Adding the wheels and spacer washers came next, followed by the wheel pants. The wheel pants were attached to the landing gear using small screws and some thread locking compound.

    I again used canopy glue to attach the turtle deck to the top of the fuselage, and some masking tape to hold it in place while the glue dried.


    Using the included hook-n-loop tape, the ESC was attached to the lower, forward section of the fuselage and the motor was simply bolted to the motor box.

    The servos were mounted for the elevator and rudder, and presented no trouble at all. Once the servos were in place and centered, screw lock connectors were added to each servo arm, and the push rods were connected.


    It's time to install the wings! After installing the four center struts, the top wing was attached, but I did not tighten any of the screws yet. The lower wing and belly pan were installed, again using canopy glue to secure the belly pan.

    The outer strut mounts were glued into the precut slots (be sure to follow the instructions at this point) and the N-struts were installed. After the N-struts had been installed, I tightened the four center cabane bolts, and the four top wing screws. The aileron slave push rods were then installed.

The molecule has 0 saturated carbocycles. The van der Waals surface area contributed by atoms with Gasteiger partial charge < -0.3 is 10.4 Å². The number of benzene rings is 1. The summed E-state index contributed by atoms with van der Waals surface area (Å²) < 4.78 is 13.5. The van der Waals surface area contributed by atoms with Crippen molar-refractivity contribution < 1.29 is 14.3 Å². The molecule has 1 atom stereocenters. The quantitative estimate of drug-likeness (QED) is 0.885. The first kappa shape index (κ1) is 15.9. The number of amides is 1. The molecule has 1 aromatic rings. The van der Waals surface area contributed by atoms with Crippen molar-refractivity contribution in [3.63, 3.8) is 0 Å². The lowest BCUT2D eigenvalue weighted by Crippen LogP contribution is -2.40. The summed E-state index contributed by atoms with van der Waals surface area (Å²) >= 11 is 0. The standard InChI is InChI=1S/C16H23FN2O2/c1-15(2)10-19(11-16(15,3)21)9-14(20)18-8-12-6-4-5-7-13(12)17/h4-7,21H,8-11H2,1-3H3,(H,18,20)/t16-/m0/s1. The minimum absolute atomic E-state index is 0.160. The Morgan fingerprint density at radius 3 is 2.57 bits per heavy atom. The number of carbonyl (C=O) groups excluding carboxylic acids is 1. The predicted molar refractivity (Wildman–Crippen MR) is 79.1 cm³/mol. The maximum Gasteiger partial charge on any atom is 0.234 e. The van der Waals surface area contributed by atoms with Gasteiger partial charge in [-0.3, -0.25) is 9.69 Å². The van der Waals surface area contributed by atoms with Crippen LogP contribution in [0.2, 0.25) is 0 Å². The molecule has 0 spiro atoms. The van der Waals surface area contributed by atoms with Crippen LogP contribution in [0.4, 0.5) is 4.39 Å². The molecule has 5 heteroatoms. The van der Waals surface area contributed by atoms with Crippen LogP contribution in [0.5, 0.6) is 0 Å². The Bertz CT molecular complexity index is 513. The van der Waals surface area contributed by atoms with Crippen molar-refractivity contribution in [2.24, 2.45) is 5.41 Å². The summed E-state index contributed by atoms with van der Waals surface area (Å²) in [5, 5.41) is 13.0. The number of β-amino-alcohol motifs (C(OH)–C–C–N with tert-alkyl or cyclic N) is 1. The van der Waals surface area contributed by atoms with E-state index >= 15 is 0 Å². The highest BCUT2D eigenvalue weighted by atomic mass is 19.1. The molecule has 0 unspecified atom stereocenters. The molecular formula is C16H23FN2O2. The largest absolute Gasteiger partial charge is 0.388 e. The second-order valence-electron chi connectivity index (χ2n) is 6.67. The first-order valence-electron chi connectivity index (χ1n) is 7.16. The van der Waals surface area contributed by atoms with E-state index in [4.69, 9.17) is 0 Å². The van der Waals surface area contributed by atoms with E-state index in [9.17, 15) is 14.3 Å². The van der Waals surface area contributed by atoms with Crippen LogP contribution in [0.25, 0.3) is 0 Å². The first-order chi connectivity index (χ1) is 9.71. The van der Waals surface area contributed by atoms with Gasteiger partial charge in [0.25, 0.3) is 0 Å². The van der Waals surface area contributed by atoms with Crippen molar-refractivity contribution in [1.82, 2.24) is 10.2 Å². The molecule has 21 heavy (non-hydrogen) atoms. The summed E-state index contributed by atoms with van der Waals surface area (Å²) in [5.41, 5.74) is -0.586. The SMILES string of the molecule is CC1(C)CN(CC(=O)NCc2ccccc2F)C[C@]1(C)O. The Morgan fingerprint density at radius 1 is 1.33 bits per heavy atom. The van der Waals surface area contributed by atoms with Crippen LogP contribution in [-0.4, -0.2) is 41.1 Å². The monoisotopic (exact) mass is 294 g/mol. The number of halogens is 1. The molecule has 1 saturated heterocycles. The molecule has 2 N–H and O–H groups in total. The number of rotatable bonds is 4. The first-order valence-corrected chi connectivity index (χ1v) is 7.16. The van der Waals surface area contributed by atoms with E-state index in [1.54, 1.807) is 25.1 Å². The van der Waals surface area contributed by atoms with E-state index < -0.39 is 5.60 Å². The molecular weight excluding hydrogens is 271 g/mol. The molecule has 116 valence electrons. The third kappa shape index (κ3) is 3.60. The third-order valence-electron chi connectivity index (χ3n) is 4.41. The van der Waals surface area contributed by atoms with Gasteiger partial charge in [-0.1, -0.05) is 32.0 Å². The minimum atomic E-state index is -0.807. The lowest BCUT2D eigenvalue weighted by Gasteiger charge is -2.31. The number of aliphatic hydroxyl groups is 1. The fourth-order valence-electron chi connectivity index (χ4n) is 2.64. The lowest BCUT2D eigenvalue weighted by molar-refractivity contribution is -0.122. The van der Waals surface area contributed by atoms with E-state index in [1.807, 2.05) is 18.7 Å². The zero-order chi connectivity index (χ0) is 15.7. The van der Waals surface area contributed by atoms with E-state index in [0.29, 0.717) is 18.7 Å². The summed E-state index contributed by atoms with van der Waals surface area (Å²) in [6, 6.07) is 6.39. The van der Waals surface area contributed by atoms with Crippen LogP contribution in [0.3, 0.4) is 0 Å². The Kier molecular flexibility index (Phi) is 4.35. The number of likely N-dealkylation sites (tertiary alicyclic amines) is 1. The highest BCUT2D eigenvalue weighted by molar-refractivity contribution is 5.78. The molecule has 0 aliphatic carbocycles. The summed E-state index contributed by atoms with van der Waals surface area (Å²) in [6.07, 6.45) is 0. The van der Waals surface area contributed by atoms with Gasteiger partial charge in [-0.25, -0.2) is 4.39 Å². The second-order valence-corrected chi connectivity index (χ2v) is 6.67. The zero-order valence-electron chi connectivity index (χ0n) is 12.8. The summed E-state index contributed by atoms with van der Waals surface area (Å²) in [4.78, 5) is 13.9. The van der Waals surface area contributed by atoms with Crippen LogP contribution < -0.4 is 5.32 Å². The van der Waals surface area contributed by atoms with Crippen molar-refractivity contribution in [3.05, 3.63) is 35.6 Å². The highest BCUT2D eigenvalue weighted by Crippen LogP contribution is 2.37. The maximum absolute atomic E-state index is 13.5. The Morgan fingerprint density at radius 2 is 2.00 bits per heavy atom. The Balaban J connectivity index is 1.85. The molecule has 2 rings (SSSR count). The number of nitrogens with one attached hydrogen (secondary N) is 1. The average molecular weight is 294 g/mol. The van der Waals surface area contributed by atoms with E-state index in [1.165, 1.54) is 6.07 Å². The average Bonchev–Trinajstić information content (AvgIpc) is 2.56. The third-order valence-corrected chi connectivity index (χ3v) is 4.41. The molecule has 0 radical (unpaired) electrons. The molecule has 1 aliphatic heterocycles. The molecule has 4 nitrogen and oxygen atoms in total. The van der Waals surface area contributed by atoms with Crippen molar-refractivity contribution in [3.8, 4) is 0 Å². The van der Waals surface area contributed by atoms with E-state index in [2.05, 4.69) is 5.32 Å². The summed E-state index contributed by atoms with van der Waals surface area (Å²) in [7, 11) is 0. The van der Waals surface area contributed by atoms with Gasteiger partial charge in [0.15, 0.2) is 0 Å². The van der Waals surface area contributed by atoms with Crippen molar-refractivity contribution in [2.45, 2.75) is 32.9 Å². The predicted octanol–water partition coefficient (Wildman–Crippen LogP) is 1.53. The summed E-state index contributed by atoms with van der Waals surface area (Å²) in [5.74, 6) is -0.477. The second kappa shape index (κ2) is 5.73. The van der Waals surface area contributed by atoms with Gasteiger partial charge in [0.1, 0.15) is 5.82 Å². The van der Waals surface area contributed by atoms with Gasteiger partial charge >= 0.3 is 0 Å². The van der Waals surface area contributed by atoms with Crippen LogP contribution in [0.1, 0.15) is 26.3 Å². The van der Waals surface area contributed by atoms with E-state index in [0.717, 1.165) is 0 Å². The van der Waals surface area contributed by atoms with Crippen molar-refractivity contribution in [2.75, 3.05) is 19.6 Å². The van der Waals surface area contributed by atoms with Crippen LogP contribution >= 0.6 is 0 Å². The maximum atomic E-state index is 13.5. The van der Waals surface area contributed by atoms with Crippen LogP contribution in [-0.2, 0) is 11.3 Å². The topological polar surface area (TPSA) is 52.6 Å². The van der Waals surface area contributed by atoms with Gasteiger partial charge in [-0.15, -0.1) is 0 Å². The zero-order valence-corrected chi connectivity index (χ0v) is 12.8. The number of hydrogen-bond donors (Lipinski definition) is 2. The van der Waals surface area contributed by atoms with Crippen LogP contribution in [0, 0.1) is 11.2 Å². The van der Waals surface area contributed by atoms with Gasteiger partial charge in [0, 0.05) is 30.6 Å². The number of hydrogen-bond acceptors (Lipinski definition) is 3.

The battery pack and receiver were installed next, followed by the cowl and propeller. I really like the magnetic cowl attachment!

    The last two items were to apply the decals and balance the Stearman. I had to add 3 ounces to the top of the motor box to correctly balance the plane. I used the Great Planes CG Machine to balance the Stearman. It is my favorite way to balance almost any plane!

    As I stated in the introduction, I was able to see the Super Stearman fly at 'Watts over Owatonna' in July of 2011, so I had an idea of how the plane was going to perform before I received it. When I actually got the chance to fly it, I was quite happy with its performance!

    I set her down on the runway, and taxied out to take off. I was pleased immediately by the ground handling, as the plane moved nicely, without being too sensitive to rudder inputs!

    I advanced the throttle and stayed alert on the rudder as the plane started rolling, and it was a good thing - the Super Stearman does require steering down the runway on take-off. Now, it's not twitchy on the ground, but it will veer off the center line if not corrected.